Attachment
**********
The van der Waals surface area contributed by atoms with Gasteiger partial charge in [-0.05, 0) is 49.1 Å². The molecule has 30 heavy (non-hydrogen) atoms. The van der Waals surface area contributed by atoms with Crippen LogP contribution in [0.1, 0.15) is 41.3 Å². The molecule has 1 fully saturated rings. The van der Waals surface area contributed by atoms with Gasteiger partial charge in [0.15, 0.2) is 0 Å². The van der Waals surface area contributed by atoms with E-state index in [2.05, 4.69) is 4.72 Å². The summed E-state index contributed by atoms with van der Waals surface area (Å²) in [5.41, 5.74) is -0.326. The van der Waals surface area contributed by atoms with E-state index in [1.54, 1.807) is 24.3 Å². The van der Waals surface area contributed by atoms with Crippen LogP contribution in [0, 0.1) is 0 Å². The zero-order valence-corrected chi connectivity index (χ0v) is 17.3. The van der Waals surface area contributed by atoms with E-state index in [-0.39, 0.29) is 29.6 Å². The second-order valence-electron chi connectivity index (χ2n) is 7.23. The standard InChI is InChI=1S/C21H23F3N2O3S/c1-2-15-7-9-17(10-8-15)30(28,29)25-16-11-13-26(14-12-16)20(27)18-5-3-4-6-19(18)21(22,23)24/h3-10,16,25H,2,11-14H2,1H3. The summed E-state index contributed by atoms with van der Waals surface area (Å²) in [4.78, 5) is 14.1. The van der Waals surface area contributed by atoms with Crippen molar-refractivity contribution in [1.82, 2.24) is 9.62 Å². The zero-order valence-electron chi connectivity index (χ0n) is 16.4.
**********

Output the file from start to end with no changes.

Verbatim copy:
The van der Waals surface area contributed by atoms with Gasteiger partial charge in [-0.05, 0) is 49.1 Å². The molecule has 30 heavy (non-hydrogen) atoms. The van der Waals surface area contributed by atoms with Crippen LogP contribution in [0.1, 0.15) is 41.3 Å². The molecule has 1 fully saturated rings. The van der Waals surface area contributed by atoms with Gasteiger partial charge in [0.15, 0.2) is 0 Å². The van der Waals surface area contributed by atoms with E-state index in [2.05, 4.69) is 4.72 Å². The summed E-state index contributed by atoms with van der Waals surface area (Å²) in [5.41, 5.74) is -0.326. The van der Waals surface area contributed by atoms with E-state index in [1.54, 1.807) is 24.3 Å². The van der Waals surface area contributed by atoms with Crippen LogP contribution in [0, 0.1) is 0 Å². The zero-order valence-corrected chi connectivity index (χ0v) is 17.3. The van der Waals surface area contributed by atoms with E-state index in [-0.39, 0.29) is 29.6 Å². The second-order valence-electron chi connectivity index (χ2n) is 7.23. The standard InChI is InChI=1S/C21H23F3N2O3S/c1-2-15-7-9-17(10-8-15)30(28,29)25-16-11-13-26(14-12-16)20(27)18-5-3-4-6-19(18)21(22,23)24/h3-10,16,25H,2,11-14H2,1H3. The summed E-state index contributed by atoms with van der Waals surface area (Å²) in [4.78, 5) is 14.1. The van der Waals surface area contributed by atoms with Crippen molar-refractivity contribution in [1.82, 2.24) is 9.62 Å². The zero-order valence-electron chi connectivity index (χ0n) is 16.4.